Salmon Burgers with Dill Mayonnaise

Don’t you just love it when a book makes you excited for an upcoming season? That’s how Wicked Good Burgers makes me feel – full of excitement for summer! Written by Andy Husbands, Chris Hart, and Andrea Pyenson, best-selling authors of Wicked Good Barbecue, this is THE book of Summer 2013.

You’re probably saying to yourself “I don’t need a burger cookbook. My burgers are pretty good!” Well friend, let me just say that this book will take your burgers to the next level and make them not only pretty good, but WICKED good. Some outstanding recipes include: Housemade Bacon Sous Vide Burger; Vietnamese Pork Burger; Scallop and Shrimp Burger; Duck Fat Fries; Cumin Scented Black Bean and Mushroom Burger; and Ginger Beer Float. 

Wicked Good Burgers

The authors will guide you from the basics of burgers (grinding your meat, shaping, and cooking) as well as detailed instructions on equipment. The chapters have a little something for everyone – from the meat lovers to the vegetable addicts, Wicked Good Burgers has the perfect recipe for the perfect burger, as well as great sides (did someone say Harpoon IPA Beer Batter Onion Rings?!) and finishes off with a chapter on Frappes, which seems to be the best and most delicious way to wash down a burger on a hot summer night.

I wanted to try my hand on making a fish burger, salmon to be more precise and oh dear, was it delicious! The herbs, soy sauce, and mustard in the patty make it for an extremely flavorful burger that’s topped with more herbaceous goodness and a soft bun. Now, is it summer yet?!

Salmon Burgers

Recipe reprinted with permission of Fair Winds Press, from Wicked Good Burgers [Fearless Recipes and Uncompromising Techniques for the Ultimate Party] by Andy Husbands and Chris Hart with Andrea Pyenson
Print Recipe
IMG 5059


  • 2 ½ pounds 1.1 kg salmon belly*
  • 1 tablespoon 15 ml soy sauce
  • 1 teaspoon 5 g dijon mustard
  • 2 cloves garlic minced
  • ¼ cup 15 g minced fresh parsley
  • 1 egg
  • 1 ½ cups 75 g panko
  • Kosher salt to taste
  • 2 tablespoons 28 ml vegetable oil, for cooking
  • ½ lemon
  • 6 hamburger buns the book recommends making them from scratch if you have the time!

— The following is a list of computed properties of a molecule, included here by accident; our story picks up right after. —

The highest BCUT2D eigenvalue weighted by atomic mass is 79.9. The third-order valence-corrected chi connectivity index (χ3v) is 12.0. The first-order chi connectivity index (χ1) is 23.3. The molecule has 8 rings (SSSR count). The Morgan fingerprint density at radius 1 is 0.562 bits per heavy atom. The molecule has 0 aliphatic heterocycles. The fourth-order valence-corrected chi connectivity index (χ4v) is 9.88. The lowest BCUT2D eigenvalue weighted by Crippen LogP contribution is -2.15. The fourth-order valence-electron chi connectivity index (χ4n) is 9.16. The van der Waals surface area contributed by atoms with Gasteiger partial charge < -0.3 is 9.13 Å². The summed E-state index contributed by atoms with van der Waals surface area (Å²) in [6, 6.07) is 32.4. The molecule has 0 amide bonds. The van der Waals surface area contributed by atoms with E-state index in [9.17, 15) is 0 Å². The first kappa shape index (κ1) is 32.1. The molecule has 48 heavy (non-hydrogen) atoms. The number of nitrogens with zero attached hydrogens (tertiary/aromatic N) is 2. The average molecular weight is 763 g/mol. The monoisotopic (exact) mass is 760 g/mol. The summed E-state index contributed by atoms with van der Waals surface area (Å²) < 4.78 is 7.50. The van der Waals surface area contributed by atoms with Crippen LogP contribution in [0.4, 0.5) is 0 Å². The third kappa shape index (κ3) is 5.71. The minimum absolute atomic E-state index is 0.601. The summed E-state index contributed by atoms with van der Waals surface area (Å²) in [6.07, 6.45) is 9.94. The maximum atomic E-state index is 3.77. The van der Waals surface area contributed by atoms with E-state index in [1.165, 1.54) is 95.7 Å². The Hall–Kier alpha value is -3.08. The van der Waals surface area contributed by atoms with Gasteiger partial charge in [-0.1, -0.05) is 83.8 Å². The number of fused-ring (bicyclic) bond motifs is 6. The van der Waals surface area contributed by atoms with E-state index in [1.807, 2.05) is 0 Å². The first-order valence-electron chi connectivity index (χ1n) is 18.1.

• arugula for garnish
  • 2 tablespoons 30 g creme fraiche, for garnish
  • 1 tablespoon 3 g minced chives, for garnish
  • dilled Salmon roe page 41, optional


  • Cut 2 pounds (900 g) of the salmon into strips and place in the freezer until stiff, about 20 minutes. Roughly chop the remaining 1/2 pound (225 g) of salmon. Remove the salmon from the freezer and grind, using the coarse or medium grind plate.If you do not have a grinder, place in the bowl of a food processor fitted with the chopping blade and pulse until coarsely ground.
  • In a large bowl, combine the ground and chopped salmon with soy sauce, mustard, garlic, parsley, egg, and bread crumbs.
  • Using your hands, shape the salmon into 6 patties, about 1/2-inch (1 cm) thick. Season with salt. Heat a skillet over high heat until very hot. If you have an infrared thermometer, the skillet should register at least 500°F (250°C). Or test by brushing on a bit of oil.
  • When the skillet starts to smoke, it is ready. Brush the skillet with vegetable oil. Place the patties on the skillet without overcrowding. (You may have to do this in batches.)
  • Cook for 3 minutes. Turn the patties over and cook on the other side for 2 minutes until the exterior is crispy and the burgers register an internal temperature of 135°F (57°C). Transfer the patties to a platter, squeeze with lemon, and tent loosely with foil. While the patties are resting, toast the buns.
  • To serve: Spread Dill Mayonnaise on the the bottom halves of the buns and place the burgers on top. Add a dollop of creme fraiche, a sprinkle of chives, 2 teaspoons (11 g) of Dilled Salmon Roe (if using), and a few leaves of arugula. Place the remaining halves of buns on top.


*The key to this burger is using belly. Your fishmonger will probably be thrilled to sell it to you because customers usually gravitate to more popular steaks and fillets. But in our opinion the belly is the best part of the fish. It is used a lot for salmon tartare, but we like it for burgers, too, because it is the fattiest part of the fish. In addition to being incredibly flavorful, it will stay juicy when it is cooked.
Servings: 6 burgers

Now, we want to know: What’s your favorite kind of burger and what sides do you typically serve it with? 

Disclosure: This book was sent to me by the publisher. I was not obligated to write this post. 

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  1. This burger looks like it would rock my world. I could probably eat my weight in them. Now the key is for me to find a fishmonger who has fish belly in Amish world.